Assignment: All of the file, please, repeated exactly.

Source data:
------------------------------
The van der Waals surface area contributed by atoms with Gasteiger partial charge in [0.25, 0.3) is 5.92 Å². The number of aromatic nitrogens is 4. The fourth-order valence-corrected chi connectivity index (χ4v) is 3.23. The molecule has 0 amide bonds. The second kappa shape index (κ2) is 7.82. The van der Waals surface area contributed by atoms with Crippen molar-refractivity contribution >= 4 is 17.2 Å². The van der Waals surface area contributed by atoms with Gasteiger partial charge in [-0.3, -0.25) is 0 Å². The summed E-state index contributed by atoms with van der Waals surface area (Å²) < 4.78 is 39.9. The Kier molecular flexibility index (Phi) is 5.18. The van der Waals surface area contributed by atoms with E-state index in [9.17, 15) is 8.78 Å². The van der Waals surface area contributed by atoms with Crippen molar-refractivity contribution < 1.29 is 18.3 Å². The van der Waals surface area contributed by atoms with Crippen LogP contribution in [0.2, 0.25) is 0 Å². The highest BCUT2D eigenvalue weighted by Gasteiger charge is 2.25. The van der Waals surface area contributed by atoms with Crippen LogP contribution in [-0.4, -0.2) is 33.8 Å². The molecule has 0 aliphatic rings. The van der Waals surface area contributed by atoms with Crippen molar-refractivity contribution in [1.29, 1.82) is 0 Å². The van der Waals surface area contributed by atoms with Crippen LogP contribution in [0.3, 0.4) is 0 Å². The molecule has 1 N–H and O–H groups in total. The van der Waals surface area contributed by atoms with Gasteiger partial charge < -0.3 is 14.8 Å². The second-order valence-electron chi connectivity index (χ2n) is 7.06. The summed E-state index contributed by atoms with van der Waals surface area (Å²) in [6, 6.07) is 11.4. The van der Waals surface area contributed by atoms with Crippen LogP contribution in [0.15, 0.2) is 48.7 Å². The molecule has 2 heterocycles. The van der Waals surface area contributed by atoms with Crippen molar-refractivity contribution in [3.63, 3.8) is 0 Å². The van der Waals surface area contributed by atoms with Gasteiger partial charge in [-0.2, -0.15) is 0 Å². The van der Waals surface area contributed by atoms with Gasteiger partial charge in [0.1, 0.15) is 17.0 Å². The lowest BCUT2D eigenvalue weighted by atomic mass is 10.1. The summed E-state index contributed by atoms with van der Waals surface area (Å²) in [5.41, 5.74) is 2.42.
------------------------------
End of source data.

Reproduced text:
The van der Waals surface area contributed by atoms with Gasteiger partial charge in [0.25, 0.3) is 5.92 Å². The number of aromatic nitrogens is 4. The fourth-order valence-corrected chi connectivity index (χ4v) is 3.23. The molecule has 0 amide bonds. The second kappa shape index (κ2) is 7.82. The van der Waals surface area contributed by atoms with Crippen molar-refractivity contribution >= 4 is 17.2 Å². The van der Waals surface area contributed by atoms with Gasteiger partial charge in [-0.3, -0.25) is 0 Å². The summed E-state index contributed by atoms with van der Waals surface area (Å²) < 4.78 is 39.9. The Kier molecular flexibility index (Phi) is 5.18. The van der Waals surface area contributed by atoms with E-state index in [9.17, 15) is 8.78 Å². The van der Waals surface area contributed by atoms with Crippen molar-refractivity contribution < 1.29 is 18.3 Å². The van der Waals surface area contributed by atoms with Crippen LogP contribution in [0.2, 0.25) is 0 Å². The highest BCUT2D eigenvalue weighted by Gasteiger charge is 2.25. The van der Waals surface area contributed by atoms with Crippen LogP contribution in [-0.4, -0.2) is 33.8 Å². The molecule has 0 aliphatic rings. The van der Waals surface area contributed by atoms with Crippen molar-refractivity contribution in [1.29, 1.82) is 0 Å². The van der Waals surface area contributed by atoms with Crippen LogP contribution in [0.3, 0.4) is 0 Å². The molecule has 1 N–H and O–H groups in total. The van der Waals surface area contributed by atoms with Gasteiger partial charge < -0.3 is 14.8 Å². The second-order valence-electron chi connectivity index (χ2n) is 7.06. The summed E-state index contributed by atoms with van der Waals surface area (Å²) in [6, 6.07) is 11.4. The van der Waals surface area contributed by atoms with Crippen LogP contribution in [0.15, 0.2) is 48.7 Å². The molecule has 2 heterocycles. The van der Waals surface area contributed by atoms with Crippen molar-refractivity contribution in [3.63, 3.8) is 0 Å². The van der Waals surface area contributed by atoms with Gasteiger partial charge in [-0.2, -0.15) is 0 Å². The van der Waals surface area contributed by atoms with Gasteiger partial charge in [0.1, 0.15) is 17.0 Å². The lowest BCUT2D eigenvalue weighted by atomic mass is 10.1. The summed E-state index contributed by atoms with van der Waals surface area (Å²) in [5.41, 5.74) is 2.42.